Crops industry (ANZSIC06 class 0146 and 0149)—farms engaged mainly in growing cereal grains, coarse grains, oilseeds, rice and/or pulses.
Mixed livestock–crops industry (ANZSIC06 class 0145)—farms engaged mainly in running sheep or beef cattle (or both) and growing cereal grains, coarse grains, oilseeds and/or pulses.
Beef industry (ANZSIC06 class 0142)—farms engaged mainly in running beef cattle.
Sheep industry (ANZSIC06 class 0141)—farms engaged mainly in running sheep.
Sheep–beef industry (ANZSIC06 class 0144)—farms engaged mainly in running both sheep and beef cattle. In this article, TFP estimates are not reported separately for these farms. However, they are included within the aggregate broadacre estimates.
Dairy industry (ANZSIC06 class 0160)—farms engaged mainly in farming dairy cattle.
A farm is classified into an industry if more than 50 per cent of its receipts are generated by that particular enterprise. Farms that do not meet this criterion for any single enterprise are considered mixed livestock–crops farms. The broadacre industries accounted for about 60 per cent of the total gross value of Australian agricultural production in 2014–15.
Drivers of agricultural productivity growth
In the long term, technological progress is the main driver of productivity growth. Public and private investment in research and development (R&D) has contributed significantly to agricultural productivity growth in Australia (Sheng et al. 2011a). Farmers have captured developments in technology and knowledge by investing in higher-yielding, pest and disease-resistant crop varieties, superior planting and harvesting techniques, and better livestock genetics.
In the short term, measures of productivity growth for agricultural industries are sensitive to climate variability (Hughes et al. 2011; Sheng et al. 2011b). Much of the productivity growth between the late 1970s and mid 1990s was the result of generally above average rainfall, which increased cropping yields and contributed to strong pasture growth. A slowdown in productivity growth since the mid 1990s is partly a result of adverse seasonal conditions, particularly during the 2000s (Sheng et al. 2011b).
Reforms in Australian agricultural industries have also affected productivity. For example, the removal of marketing and price support mechanisms has contributed directly and indirectly to productivity growth of the broadacre industries (Gray et al. 2014a). These reforms led to structural change through the amalgamation of farms, better risk management and changes in the mix of agricultural commodities produced. These changes altered the allocation of resources between farms, with more efficient producers tending to gain a greater market share over time (Sheng & Jackson 2016; Sheng et al. 2016b).
Farm size increased over the four decades to 2014–15 (Figure 2). Individual farms have expanded and some small farms have left the industry. ABARES has found that larger farms tend to have higher productivity than smaller farms, partly because they use different technologies (Sheng et al. 2014). Large farms may benefit more from adopting innovations than small farms because they have the capacity to fund investment, and technology providers are more likely to produce solutions that meet the needs of large farms (Jackson & Martin 2014).
Farm managers also have a significant bearing on the productivity of farms. Farming is a complex production process. Managers require knowledge and a broad range of skills to maximise profits given uncertainty about seasonal conditions and future prices. Good managers are more likely to make use of information and change technology when it is advantageous to do so. This allows them to produce maximum output from a given set of inputs, leading to higher productivity (Nossal & Lim 2011).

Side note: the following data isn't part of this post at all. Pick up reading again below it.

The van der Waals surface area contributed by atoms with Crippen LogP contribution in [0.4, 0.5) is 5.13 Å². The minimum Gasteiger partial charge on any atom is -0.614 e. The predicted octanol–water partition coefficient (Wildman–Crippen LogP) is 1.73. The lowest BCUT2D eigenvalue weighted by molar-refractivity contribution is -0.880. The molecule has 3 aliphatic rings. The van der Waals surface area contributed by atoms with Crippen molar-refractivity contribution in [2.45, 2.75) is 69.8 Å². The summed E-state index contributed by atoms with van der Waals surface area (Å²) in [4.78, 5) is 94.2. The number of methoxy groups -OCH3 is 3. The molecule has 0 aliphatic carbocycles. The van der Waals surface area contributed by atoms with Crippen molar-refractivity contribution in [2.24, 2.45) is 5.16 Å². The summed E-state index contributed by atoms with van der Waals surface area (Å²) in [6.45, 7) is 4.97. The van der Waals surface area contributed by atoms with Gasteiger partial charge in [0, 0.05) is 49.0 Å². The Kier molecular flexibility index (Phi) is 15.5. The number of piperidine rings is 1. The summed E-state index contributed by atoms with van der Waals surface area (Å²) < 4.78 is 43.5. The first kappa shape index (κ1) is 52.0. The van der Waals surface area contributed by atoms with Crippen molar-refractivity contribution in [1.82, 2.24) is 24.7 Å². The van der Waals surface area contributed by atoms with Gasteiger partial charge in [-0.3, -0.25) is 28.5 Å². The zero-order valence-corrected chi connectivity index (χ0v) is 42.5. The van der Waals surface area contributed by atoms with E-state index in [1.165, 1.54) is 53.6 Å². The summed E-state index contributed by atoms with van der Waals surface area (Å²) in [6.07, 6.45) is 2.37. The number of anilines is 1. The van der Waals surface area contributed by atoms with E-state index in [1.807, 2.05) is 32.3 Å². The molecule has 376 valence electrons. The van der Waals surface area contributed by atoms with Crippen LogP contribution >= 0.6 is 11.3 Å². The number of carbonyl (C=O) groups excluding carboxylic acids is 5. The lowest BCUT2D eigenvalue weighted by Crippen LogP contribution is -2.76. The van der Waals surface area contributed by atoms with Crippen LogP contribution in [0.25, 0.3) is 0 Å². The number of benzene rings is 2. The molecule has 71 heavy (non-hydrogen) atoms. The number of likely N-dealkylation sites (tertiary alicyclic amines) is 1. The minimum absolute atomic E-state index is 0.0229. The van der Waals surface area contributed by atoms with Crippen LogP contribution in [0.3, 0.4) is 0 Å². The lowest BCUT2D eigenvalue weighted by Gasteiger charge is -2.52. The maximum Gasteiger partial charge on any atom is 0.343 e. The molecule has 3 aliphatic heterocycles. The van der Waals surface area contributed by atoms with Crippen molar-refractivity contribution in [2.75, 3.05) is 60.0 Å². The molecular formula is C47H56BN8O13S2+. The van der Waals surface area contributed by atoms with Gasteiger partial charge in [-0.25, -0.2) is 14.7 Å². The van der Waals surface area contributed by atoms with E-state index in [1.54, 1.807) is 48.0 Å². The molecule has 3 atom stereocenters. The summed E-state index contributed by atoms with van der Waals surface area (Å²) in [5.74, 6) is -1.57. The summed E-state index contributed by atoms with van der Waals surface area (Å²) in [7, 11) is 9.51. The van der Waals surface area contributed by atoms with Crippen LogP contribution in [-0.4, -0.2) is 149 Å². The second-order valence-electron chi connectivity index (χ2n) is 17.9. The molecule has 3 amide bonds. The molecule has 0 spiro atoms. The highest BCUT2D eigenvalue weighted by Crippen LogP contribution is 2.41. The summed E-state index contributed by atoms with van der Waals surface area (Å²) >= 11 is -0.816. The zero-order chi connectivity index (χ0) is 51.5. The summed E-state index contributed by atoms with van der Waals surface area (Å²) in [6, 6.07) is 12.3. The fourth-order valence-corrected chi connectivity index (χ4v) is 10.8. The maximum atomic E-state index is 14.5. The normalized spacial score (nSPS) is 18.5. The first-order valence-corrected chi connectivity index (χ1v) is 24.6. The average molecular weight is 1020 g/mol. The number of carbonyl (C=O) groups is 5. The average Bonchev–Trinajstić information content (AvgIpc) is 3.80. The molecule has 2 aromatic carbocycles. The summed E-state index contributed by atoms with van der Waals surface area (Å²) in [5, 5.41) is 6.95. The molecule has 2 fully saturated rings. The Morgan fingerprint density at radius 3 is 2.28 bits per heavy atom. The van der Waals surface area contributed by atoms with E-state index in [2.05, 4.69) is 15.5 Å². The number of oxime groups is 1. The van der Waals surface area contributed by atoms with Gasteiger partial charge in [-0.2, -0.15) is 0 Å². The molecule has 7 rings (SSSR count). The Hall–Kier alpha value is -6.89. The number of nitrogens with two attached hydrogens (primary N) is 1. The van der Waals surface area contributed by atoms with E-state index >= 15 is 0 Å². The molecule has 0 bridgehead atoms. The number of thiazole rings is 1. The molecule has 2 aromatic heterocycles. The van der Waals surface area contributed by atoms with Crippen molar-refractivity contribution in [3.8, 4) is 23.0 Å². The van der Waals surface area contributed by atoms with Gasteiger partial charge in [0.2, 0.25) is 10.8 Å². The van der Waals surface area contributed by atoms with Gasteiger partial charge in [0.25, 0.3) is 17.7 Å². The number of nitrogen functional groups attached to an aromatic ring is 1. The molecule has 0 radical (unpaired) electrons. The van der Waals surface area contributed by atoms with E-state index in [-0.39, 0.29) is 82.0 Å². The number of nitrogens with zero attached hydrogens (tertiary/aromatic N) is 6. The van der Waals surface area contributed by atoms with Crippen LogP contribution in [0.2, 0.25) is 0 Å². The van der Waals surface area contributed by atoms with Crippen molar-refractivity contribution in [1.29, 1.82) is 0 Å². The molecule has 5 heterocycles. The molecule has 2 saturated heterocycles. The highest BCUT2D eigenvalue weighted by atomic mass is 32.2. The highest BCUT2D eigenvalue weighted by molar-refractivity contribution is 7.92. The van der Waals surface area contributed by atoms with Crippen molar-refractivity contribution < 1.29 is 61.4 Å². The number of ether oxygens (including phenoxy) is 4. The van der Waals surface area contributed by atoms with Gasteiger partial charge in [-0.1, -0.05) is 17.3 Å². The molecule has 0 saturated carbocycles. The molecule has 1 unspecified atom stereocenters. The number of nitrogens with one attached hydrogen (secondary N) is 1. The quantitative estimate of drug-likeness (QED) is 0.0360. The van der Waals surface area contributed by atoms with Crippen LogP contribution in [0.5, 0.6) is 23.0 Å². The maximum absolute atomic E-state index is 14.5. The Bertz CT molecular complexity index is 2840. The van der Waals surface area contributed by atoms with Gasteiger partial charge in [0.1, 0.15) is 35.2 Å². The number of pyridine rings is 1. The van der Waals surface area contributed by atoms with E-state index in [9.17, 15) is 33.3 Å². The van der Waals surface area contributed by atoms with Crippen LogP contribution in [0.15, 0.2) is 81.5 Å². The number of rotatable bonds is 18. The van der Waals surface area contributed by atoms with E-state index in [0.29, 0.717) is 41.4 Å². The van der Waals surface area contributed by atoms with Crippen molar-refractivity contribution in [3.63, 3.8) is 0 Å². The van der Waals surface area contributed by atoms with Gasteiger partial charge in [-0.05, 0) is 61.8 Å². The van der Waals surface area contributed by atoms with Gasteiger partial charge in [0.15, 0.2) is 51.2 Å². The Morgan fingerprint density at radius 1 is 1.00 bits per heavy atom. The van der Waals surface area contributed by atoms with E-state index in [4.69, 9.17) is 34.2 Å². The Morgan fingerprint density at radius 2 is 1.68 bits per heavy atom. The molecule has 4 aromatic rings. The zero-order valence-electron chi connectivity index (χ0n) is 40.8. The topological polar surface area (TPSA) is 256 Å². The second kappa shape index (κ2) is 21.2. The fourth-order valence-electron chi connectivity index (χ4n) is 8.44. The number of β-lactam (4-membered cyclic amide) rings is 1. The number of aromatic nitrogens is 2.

Productivity growth in the broadacre industries averaged 1.1 per cent a year between 1977–78 and 2014–15 as a result of declining input use and modest output growth (Table 1, Figure 3). From 2001–02 to 2014–15 productivity growth increased by an average of 1.4 per cent a year as a result of a faster decline in input use than in output production (Table 1).
Total input use in the broadacre industries declined between 1977–78 and 2014–15 at an average annual rate of 1 per cent a year. Land use, which accounts for the largest share of total broadacre input use, declined on average by 1 per cent a year. Similarly, use of capital declined by 1.5 per cent and labour by 2.2 per cent a year. In contrast, use of material inputs including fertiliser, crop chemicals and fodder increased significantly, reflecting a trend towards more intensive management systems for livestock and crop production.
Despite declining input use, broadacre output increased by 0.1 per cent a year between 1977–78 and 2014–15. However, this varied substantially over time, mostly because of changing seasonal conditions.
Table 1 Total factor productivity, output and input growth, broadacre industries, Australia, 1977–78 to 2014–15
| ||Growth rate between 1977–78 and 2014–15||Growth rate between 2001–02 and 2014–15|
| ||Total Factor productivity (%)||Output (%)||Input (%)||Total Factor productivity (%)||Output (%)||Input (%)|
Source: ABARES Australian Agricultural and Grazing Industries Survey
Three key trends can be identified from the varying productivity growth rates across broadacre industries. First, the cropping industry has had higher average productivity growth than livestock industries over the long term. For the cropping industry, TFP growth averaged 1.5 per cent a year between 1977–78 and 2014–15, compared with mixed livestock–crops (0.9 per cent), beef (1.3 per cent) and sheep (0.3 per cent) (Table 1). The cropping industry’s higher growth could be a result of more rapid developments in cropping technologies and reallocation of resources towards crop production in the three decades to 2006 (Mullen 2007; Sheng et al. 2016a).